But if you can see only one Victor Nuñez film, make it Ulee's Gold. Peter Fonda plays Ulee, a beekeeper up in Gulf County with a son in prison, a drug-crazed daughter-in-law and two granddaughters he is raising by himself, one not very successfully. That everything resolves itself by the end of the movie is a tribute to Nuñez's story-telling ability, and Peter Fonda is so good he got nominated for an Oscar. This movie stirs something in your soul; it's the kind of film John Sayles thought he was making.
Some movies are so original they defy classification, and Jim Jarmusch's Stranger than Paradise is a perfect example. I suppose that technically it would be considered an experimental comedy, but there's nothing flaky or unintelligible about it-here the experiment is a complete success.
It concerns a low-level New York hipster, played by Jim Laurie, who along with his dim-witted sidekick, Eddy, whiles away the day in hilarious boredom. Things brighten up when his cousin Eva, just off the plane from Hungary, shows up for a visit. Eva carries a tape recorder playing Screamin' Jay Hawkins' version of "You Put a Spell On Me," and the boys are glad when she heads off to Cleveland to visit an aunt. But a contretemps involving a poker game sends the guys off to Cleveland also, and they pick up Eva for an impromptu road trip to Florida.
The fascinating thing about Jarmusch's Florida is that it's just as ugly as the slums of New York and Cleveland. Also hilariously evoked is the tedium of a Florida vacation done on the cheap and out of season. Our travelers lose all their money at the dog track, but the crisis is resolved by an incredible piece of luck involving a beach hat. You're so charmed by Stranger than Paradise that by the end of the movie you'll accept anything that Jarmusch comes up with, including the unlikely supposition that there are nonstop flights between Cocoa Beach and Budapest.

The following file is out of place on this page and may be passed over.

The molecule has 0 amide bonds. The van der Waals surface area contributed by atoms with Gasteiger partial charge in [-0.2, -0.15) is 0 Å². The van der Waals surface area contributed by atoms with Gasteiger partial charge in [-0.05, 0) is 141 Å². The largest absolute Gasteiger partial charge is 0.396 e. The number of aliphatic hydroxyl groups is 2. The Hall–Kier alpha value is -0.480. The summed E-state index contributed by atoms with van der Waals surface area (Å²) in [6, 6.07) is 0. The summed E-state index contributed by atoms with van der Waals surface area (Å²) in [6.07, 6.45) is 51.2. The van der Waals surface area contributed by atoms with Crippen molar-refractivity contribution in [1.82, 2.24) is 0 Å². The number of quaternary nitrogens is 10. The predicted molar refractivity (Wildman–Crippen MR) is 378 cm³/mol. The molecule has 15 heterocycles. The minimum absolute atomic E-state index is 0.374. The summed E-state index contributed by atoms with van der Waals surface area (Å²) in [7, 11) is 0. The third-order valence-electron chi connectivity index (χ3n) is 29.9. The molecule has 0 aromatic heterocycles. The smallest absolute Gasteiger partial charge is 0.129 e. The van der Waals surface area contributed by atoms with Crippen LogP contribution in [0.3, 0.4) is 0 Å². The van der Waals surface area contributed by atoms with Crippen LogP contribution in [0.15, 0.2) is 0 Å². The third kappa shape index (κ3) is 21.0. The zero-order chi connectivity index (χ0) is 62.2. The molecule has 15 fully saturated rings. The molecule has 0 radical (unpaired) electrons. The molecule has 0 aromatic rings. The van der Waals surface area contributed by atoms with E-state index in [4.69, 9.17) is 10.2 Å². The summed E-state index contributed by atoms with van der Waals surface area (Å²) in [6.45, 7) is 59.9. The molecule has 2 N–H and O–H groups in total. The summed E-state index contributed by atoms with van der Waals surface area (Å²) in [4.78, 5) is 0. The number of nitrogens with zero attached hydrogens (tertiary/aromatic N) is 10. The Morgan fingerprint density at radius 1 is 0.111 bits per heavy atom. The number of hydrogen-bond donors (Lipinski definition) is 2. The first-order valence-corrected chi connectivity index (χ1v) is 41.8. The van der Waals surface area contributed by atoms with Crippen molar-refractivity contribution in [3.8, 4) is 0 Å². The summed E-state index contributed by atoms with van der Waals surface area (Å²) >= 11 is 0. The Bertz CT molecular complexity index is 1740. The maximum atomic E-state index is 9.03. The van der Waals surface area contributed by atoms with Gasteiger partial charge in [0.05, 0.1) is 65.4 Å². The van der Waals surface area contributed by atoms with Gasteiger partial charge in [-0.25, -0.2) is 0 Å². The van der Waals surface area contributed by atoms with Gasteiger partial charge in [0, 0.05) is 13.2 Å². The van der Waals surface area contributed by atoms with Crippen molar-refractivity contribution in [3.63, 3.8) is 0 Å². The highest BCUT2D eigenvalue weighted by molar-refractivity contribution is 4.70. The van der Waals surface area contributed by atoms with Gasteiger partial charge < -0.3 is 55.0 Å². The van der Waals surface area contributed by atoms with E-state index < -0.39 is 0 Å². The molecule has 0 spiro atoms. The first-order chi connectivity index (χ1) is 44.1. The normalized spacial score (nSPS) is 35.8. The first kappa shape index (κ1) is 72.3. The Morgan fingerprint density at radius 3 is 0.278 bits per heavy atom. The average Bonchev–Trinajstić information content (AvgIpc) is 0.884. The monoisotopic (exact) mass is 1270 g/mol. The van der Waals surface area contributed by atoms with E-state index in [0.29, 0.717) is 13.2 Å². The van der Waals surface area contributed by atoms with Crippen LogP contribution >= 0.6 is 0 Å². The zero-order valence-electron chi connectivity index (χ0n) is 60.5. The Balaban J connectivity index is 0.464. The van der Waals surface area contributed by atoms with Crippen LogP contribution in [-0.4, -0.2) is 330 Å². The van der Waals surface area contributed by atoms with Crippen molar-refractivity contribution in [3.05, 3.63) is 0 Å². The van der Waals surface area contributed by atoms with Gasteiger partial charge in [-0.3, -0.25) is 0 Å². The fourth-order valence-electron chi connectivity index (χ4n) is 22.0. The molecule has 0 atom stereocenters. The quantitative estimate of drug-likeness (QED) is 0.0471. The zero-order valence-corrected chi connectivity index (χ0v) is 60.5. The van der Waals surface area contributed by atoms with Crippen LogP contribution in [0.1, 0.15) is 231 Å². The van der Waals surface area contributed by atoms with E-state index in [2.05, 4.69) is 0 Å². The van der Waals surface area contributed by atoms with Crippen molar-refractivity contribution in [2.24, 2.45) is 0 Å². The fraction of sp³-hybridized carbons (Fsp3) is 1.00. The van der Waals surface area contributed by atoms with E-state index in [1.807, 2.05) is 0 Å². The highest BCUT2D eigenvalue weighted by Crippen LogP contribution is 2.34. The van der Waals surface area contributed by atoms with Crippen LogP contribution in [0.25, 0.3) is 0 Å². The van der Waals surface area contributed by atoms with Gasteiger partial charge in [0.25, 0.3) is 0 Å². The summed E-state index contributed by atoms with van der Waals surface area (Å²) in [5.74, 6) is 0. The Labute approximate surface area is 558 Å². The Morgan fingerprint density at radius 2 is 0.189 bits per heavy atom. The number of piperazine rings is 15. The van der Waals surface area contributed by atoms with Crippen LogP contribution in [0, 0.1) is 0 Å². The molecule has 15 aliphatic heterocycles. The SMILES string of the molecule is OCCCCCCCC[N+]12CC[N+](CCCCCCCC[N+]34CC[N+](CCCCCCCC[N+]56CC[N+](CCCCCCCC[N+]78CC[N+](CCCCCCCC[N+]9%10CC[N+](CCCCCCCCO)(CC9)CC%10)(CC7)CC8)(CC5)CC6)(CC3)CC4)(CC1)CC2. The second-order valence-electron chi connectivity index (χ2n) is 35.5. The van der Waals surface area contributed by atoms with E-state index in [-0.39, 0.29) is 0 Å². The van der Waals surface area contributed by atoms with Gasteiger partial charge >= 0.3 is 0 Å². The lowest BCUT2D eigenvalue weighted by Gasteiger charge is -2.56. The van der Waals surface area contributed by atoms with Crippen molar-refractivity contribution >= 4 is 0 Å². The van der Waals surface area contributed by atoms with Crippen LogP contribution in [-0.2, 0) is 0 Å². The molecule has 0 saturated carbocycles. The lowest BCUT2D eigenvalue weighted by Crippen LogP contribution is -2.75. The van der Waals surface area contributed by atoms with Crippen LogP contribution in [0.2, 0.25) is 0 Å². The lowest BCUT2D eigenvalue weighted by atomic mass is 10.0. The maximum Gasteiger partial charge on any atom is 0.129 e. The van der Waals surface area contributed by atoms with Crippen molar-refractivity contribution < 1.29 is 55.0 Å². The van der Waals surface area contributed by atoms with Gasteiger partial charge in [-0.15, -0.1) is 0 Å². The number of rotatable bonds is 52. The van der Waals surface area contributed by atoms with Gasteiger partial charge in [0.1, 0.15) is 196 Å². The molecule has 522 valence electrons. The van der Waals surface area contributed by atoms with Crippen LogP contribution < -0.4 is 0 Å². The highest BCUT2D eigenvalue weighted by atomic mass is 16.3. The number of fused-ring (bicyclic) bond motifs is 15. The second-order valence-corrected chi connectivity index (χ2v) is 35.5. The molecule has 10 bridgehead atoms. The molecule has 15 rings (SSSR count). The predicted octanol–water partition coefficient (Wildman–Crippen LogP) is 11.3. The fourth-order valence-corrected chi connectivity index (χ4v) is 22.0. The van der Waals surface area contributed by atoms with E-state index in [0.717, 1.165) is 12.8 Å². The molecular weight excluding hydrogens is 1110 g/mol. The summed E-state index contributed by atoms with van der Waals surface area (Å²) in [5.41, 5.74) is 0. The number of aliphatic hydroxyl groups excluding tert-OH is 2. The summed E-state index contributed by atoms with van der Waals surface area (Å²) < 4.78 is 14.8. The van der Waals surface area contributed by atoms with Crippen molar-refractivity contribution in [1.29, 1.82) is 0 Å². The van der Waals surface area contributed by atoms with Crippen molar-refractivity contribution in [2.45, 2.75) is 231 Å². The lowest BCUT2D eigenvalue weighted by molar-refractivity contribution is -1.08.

Back in the early 1960s John D. MacDonald was able to articulate a great discovery he made-that there was something criminal in the state of Florida's personality. Oh, there was plenty good and decent, too. But lurking away like a time bomb in Florida's psyche was a criminal gene that kicked in when greed and passion were aroused. This insight created the Florida crime genre, so successful that today it virtually rules Florida fiction. And its cinematic culmination is the classic Body Heat, a MacDonald-like story that out-MacDonalds MacDonald.
Body Heat takes place in a small Florida beach town that any Gulf-coast dweller will immediately feel at home in. Our badly tarnished lawyer/hero, William Hurt, is ensnared by femme fatale Kathleen Turner in a moody atmosphere of heat waves, wind chimes, arson fires and ice cubes-who can forget the ice cubes? The music and photography add heavily to the atmosphere, which is so thick and evil and fun that you can watch the film over and over.
And finally, what is the greatest Florida movie of all? My vote goes to The Yearling, the 1946 version of Marjorie Kinnan Rawlings' Pulitzer Prize-winning novel. This story of a 12-year-old boy who befriends a young deer pulls at your heartstrings so successfully that it's easily the best deer movie since Bambi. And even though it's pre-ecology, it displays such a reverence for the land and all its creatures that it should be shown to the Florida State Legislature at the opening of each session.
Not that it would do any good. I have a feeling that all our lawmakers would pick up on is the fact that the damn deer is eating all the corn.